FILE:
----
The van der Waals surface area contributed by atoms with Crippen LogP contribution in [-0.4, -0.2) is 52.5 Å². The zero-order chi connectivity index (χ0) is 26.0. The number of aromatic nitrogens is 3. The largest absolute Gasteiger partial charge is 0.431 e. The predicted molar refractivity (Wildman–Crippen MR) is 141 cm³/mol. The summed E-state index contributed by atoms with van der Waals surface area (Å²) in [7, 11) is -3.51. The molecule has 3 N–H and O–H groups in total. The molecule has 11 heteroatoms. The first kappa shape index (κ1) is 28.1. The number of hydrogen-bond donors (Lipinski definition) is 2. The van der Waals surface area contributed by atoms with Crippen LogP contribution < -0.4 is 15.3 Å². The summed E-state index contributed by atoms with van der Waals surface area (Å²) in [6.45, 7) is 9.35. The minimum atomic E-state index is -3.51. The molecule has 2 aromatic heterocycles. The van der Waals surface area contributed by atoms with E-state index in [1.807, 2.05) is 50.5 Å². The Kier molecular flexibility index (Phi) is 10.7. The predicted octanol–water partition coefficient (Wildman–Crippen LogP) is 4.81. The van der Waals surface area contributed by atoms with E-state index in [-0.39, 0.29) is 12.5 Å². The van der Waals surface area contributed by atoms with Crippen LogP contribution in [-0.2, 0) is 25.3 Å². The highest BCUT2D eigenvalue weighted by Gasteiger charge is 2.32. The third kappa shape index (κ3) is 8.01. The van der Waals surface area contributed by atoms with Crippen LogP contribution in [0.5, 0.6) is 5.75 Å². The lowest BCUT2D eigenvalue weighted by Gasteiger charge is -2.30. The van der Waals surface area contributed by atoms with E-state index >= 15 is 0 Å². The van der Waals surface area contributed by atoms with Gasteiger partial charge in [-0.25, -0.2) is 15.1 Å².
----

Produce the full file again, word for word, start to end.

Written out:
The van der Waals surface area contributed by atoms with Crippen LogP contribution in [-0.4, -0.2) is 52.5 Å². The zero-order chi connectivity index (χ0) is 26.0. The number of aromatic nitrogens is 3. The largest absolute Gasteiger partial charge is 0.431 e. The predicted molar refractivity (Wildman–Crippen MR) is 141 cm³/mol. The summed E-state index contributed by atoms with van der Waals surface area (Å²) in [7, 11) is -3.51. The molecule has 3 N–H and O–H groups in total. The molecule has 11 heteroatoms. The first kappa shape index (κ1) is 28.1. The number of hydrogen-bond donors (Lipinski definition) is 2. The van der Waals surface area contributed by atoms with Crippen LogP contribution < -0.4 is 15.3 Å². The summed E-state index contributed by atoms with van der Waals surface area (Å²) in [6.45, 7) is 9.35. The minimum atomic E-state index is -3.51. The molecule has 2 aromatic heterocycles. The van der Waals surface area contributed by atoms with E-state index in [1.807, 2.05) is 50.5 Å². The Kier molecular flexibility index (Phi) is 10.7. The predicted octanol–water partition coefficient (Wildman–Crippen LogP) is 4.81. The van der Waals surface area contributed by atoms with E-state index in [-0.39, 0.29) is 12.5 Å². The van der Waals surface area contributed by atoms with Crippen LogP contribution in [-0.2, 0) is 25.3 Å². The highest BCUT2D eigenvalue weighted by Gasteiger charge is 2.32. The third kappa shape index (κ3) is 8.01. The van der Waals surface area contributed by atoms with Crippen LogP contribution in [0.5, 0.6) is 5.75 Å². The lowest BCUT2D eigenvalue weighted by Gasteiger charge is -2.30. The van der Waals surface area contributed by atoms with E-state index >= 15 is 0 Å². The van der Waals surface area contributed by atoms with Gasteiger partial charge in [-0.25, -0.2) is 15.1 Å².